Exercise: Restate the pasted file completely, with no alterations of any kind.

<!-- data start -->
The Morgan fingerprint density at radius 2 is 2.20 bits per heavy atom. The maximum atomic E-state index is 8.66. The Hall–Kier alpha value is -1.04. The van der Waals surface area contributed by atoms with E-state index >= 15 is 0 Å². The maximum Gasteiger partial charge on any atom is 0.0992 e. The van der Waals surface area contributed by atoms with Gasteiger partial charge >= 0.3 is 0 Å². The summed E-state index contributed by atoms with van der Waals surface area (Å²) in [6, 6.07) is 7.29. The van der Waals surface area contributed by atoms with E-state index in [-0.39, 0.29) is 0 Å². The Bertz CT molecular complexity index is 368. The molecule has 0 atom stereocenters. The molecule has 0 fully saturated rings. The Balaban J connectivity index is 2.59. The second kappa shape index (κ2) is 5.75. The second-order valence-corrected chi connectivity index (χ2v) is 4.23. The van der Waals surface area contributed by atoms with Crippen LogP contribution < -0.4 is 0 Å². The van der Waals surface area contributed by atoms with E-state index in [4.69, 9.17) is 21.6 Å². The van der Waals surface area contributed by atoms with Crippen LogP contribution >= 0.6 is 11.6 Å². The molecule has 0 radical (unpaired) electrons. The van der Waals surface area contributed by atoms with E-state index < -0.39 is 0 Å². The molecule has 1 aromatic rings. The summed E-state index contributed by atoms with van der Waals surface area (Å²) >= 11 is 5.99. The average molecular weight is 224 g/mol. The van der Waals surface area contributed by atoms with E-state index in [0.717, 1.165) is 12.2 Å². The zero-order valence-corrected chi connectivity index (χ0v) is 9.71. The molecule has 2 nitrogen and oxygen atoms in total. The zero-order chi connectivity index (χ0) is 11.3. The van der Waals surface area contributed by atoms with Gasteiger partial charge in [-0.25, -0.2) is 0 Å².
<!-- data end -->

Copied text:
The Morgan fingerprint density at radius 2 is 2.20 bits per heavy atom. The maximum atomic E-state index is 8.66. The Hall–Kier alpha value is -1.04. The van der Waals surface area contributed by atoms with E-state index >= 15 is 0 Å². The maximum Gasteiger partial charge on any atom is 0.0992 e. The van der Waals surface area contributed by atoms with Gasteiger partial charge >= 0.3 is 0 Å². The summed E-state index contributed by atoms with van der Waals surface area (Å²) in [6, 6.07) is 7.29. The van der Waals surface area contributed by atoms with E-state index in [-0.39, 0.29) is 0 Å². The Bertz CT molecular complexity index is 368. The molecule has 0 atom stereocenters. The molecule has 0 fully saturated rings. The Balaban J connectivity index is 2.59. The second kappa shape index (κ2) is 5.75. The second-order valence-corrected chi connectivity index (χ2v) is 4.23. The van der Waals surface area contributed by atoms with Crippen LogP contribution < -0.4 is 0 Å². The van der Waals surface area contributed by atoms with E-state index in [4.69, 9.17) is 21.6 Å². The van der Waals surface area contributed by atoms with Crippen LogP contribution >= 0.6 is 11.6 Å². The molecule has 0 radical (unpaired) electrons. The van der Waals surface area contributed by atoms with E-state index < -0.39 is 0 Å². The molecule has 1 aromatic rings. The summed E-state index contributed by atoms with van der Waals surface area (Å²) >= 11 is 5.99. The average molecular weight is 224 g/mol. The van der Waals surface area contributed by atoms with E-state index in [0.717, 1.165) is 12.2 Å². The zero-order valence-corrected chi connectivity index (χ0v) is 9.71. The molecule has 2 nitrogen and oxygen atoms in total. The zero-order chi connectivity index (χ0) is 11.3. The van der Waals surface area contributed by atoms with Gasteiger partial charge in [-0.25, -0.2) is 0 Å².